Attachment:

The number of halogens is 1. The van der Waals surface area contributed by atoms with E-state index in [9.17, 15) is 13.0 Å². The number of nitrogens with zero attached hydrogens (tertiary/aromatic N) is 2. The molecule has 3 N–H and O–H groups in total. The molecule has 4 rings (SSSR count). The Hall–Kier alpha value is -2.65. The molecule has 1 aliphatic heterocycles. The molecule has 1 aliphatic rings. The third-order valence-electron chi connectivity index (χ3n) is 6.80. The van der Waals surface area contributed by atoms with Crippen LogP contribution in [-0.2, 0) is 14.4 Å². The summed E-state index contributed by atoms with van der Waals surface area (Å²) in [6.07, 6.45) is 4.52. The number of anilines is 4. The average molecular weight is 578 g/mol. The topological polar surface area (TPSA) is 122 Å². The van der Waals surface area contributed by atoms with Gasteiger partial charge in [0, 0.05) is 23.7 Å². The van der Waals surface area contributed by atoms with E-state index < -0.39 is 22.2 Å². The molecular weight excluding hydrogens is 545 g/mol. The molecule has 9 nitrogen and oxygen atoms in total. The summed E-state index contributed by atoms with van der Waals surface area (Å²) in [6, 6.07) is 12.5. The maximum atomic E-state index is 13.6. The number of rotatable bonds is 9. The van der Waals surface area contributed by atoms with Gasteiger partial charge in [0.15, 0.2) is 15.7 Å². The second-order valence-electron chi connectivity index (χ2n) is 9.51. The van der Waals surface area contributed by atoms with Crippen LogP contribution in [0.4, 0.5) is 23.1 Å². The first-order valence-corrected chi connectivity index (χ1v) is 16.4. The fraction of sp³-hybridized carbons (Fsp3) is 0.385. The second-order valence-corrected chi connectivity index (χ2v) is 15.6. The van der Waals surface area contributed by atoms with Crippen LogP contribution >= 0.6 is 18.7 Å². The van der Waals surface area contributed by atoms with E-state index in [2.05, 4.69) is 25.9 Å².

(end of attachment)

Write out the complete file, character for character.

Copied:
The number of halogens is 1. The van der Waals surface area contributed by atoms with E-state index in [9.17, 15) is 13.0 Å². The number of nitrogens with zero attached hydrogens (tertiary/aromatic N) is 2. The molecule has 3 N–H and O–H groups in total. The molecule has 4 rings (SSSR count). The Hall–Kier alpha value is -2.65. The molecule has 1 aliphatic heterocycles. The molecule has 1 aliphatic rings. The third-order valence-electron chi connectivity index (χ3n) is 6.80. The van der Waals surface area contributed by atoms with Crippen LogP contribution in [-0.2, 0) is 14.4 Å². The summed E-state index contributed by atoms with van der Waals surface area (Å²) in [6.07, 6.45) is 4.52. The number of anilines is 4. The average molecular weight is 578 g/mol. The topological polar surface area (TPSA) is 122 Å². The van der Waals surface area contributed by atoms with Gasteiger partial charge in [0, 0.05) is 23.7 Å². The van der Waals surface area contributed by atoms with E-state index < -0.39 is 22.2 Å². The molecular weight excluding hydrogens is 545 g/mol. The molecule has 9 nitrogen and oxygen atoms in total. The summed E-state index contributed by atoms with van der Waals surface area (Å²) in [6, 6.07) is 12.5. The maximum atomic E-state index is 13.6. The number of rotatable bonds is 9. The van der Waals surface area contributed by atoms with Gasteiger partial charge in [0.15, 0.2) is 15.7 Å². The second-order valence-electron chi connectivity index (χ2n) is 9.51. The van der Waals surface area contributed by atoms with Crippen LogP contribution in [0.4, 0.5) is 23.1 Å². The first-order valence-corrected chi connectivity index (χ1v) is 16.4. The fraction of sp³-hybridized carbons (Fsp3) is 0.385. The second-order valence-corrected chi connectivity index (χ2v) is 15.6. The van der Waals surface area contributed by atoms with Crippen LogP contribution >= 0.6 is 18.7 Å². The van der Waals surface area contributed by atoms with E-state index in [2.05, 4.69) is 25.9 Å².